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Menuwatch: Ryan Simpson, Orwells

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Menuwatch: Ryan Simpson, Orwells
Written by:

Ryan Simpson and Liam Trotman, former chefs of the Michelin-starred Goose, are now finessing their culinary skills at an affordable, fine dining restaurant in Shiplake, Oxfordshire. Neil Gerrard paid a visit.

It’s hard to believe that it’s just eight months since Ryan Simpson and his partner Liam Trotman left the Goose in Britwell Salome in dramatic style. For those who have been living on the moon since the start of the year, the pair quit just after the restaurant was awarded a Michelin star, allegedly because owner Paul Castle criticised the food for being ‘too poncey’.

The ensuing national newspaper coverage attracted the attention of Tom Davies, operations director of Oxfordshire pub company Brakspear, who tracked down Simpson and approached him to take on a 16th-century pub called the White Hart in leafy Shiplake.

The new pub-cum-restaurant opened in May with a 62-seat pub, 30-seat garden and a 15-seat fine dining area known as The Room. The pub was renamed Orwell’s to pay tribute to author George Orwell whose childhood home was in the village – although it might equally well apply to the fact that Simpson, its 27-year-old head chef and co-owner, spent the formative years of his career in kitchens in both Paris and London.

The set-up means that Simpson is able to split his menu between the kind of fine dining experience he mastered at the Goose and a more accessible, and crucially more affordable, pub menu. “I think this is a more sustainable business,” he says. “The pub is there for people who want to eat pub food. But it is also about creating awareness that fine dining doesn’t have to be stuffy or expensive.”

And what the brigade of just three chefs is really about is rural cooking with a modern approach – what Simpson describes as the “terroir [local] cooking of England”. While he makes the most of the best of British produce, the influences from his time working for French culinary heavyweights Guy Savoy and Pierre Gagnaire in Paris, as well as at Maison Troisgros in the Loire Valley are clear to see.

The muntjac and hazelnut burger with sweet onion compote, mustard mayo, triple-cooked chips and herb salad (£14) on the pub menu, for example, takes its inspiration from a venison and hazelnut terrine at Maison Troisgros. “I wanted to do a burger, but I didn’t want to just do a beefburger,” Simpson says. “Muntjac is a fussy animal and it will only eat the best of things so it is a nice meat.

“The hazelnut works really well with it, and we spice it up with a little ras el-hanout, some cumin, a bit of cayenne, and some Parmesan which helps retain the moisture.”

The venison, which Simpson gets from Vicar’s Game in nearby Ashampstead in Berkshire, makes another appearance on the menu in The Room. This time, though, it forms part of the Chiltern Hills muntjac carpaccio with lobster, mango sorbet and shiitake mushrooms (£13.50). The meat is dressed with colza oil and seasoned with long pepper, while the shiitake mushrooms are braised and marinated in a ponzu dressing. Meanwhile, a piece of naked lobster is served poached in a ginger butter – designed to refresh the lobster meat rather than to come through in the flavour of the dish.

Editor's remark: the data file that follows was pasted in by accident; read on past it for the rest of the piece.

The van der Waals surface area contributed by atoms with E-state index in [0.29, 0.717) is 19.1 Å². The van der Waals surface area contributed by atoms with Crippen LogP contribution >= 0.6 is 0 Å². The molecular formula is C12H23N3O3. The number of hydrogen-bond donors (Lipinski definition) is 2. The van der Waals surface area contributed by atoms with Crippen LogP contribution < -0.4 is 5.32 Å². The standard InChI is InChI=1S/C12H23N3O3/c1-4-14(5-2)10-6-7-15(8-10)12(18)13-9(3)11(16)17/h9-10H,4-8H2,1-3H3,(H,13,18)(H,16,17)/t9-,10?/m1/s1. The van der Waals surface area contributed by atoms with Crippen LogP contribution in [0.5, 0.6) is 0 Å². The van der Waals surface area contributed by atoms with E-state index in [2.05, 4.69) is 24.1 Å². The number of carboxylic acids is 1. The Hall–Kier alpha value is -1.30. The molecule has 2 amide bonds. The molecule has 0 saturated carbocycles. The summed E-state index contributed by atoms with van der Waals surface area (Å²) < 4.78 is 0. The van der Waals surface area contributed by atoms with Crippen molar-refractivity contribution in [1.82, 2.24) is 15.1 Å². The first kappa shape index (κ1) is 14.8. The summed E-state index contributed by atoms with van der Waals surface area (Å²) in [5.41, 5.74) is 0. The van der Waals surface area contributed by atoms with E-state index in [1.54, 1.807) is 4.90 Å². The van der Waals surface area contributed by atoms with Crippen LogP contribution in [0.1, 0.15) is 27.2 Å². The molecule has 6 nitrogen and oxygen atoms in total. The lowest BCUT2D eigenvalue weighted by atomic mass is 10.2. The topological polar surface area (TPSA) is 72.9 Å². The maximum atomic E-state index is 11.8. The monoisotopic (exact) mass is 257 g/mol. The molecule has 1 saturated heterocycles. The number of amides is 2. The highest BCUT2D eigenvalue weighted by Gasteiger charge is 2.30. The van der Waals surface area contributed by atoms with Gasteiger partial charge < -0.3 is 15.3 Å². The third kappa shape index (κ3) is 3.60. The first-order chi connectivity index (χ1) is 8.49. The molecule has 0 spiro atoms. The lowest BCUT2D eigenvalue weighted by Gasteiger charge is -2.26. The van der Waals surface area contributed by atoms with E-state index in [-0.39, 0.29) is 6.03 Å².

Alongside it on the menu sits the Torbay crab with pink grapefruit, red pepper and apple (£14), which Simpson has transplanted from the Goose to appeal to the foodies and young urban professionals who frequent the fine dining side of the business on evenings and weekends.

Back in the pub, starters are a little less than half the price of The Room, with dishes like local rabbit scotch egg (using rabbits from the farm adjoining the pub garden) with a rocket and fennel salad and sauce gribiche (£7.50). The Orwell’s prawn cocktail with soda bread (£8) is also a popular option with the lunching ladies who crowd out the pub during the week.

Another top seller is the pan-seared Brixham sea bream with Parma ham, basil, and garden mint (£14.50), which sees the fish layered with the basil and ham to form a skin when fried.

In fact, so popular has the new venture become, that the business has now settled into doing 250-300 covers a week, despite opening just four months ago. And it is the Goose, not Simpson’s Orwell’s, that has ended up down and out.

Shiplake Row, Binfield, Oxfordshire RG9 4DP
Tel: 0118 940 3673


• Pan-seared Rougié foie gras, liquorice lentils, brioche, rhubarb compote (£16, The Room)

• Confit tomato and lavender tartare, courgette flower, balsamic, olive oil sorbet (£11.50 – The Room)

• Poached Sonning hen’s egg, caramelised onions, summer peas, croute (£5)

• Pan-roasted Torbay skate wing, polenta, fennel, pak choi, caper sauce (£15)

• Grelot onion fine tart, Vulscombe goat’s cheese cromesqui, beetroot, spring onion and sultana ver jus sauce (£18, The Room)

• Berkshire Royal Estate pork belly, boulangère potatoes, spinach, celery sauerkraut, compressed apples (£21, The Room)

• Sticky toffee pudding, ginger cream (£5.50)

• Pink praline tart, sorrel sorbet (£8, The Room)

• Gateaux marquis à la bechamel, ras el hanout ice cream, crème Anglaise (£8, The Room)

• A five-course tasting menu is available for £95 including selected wines

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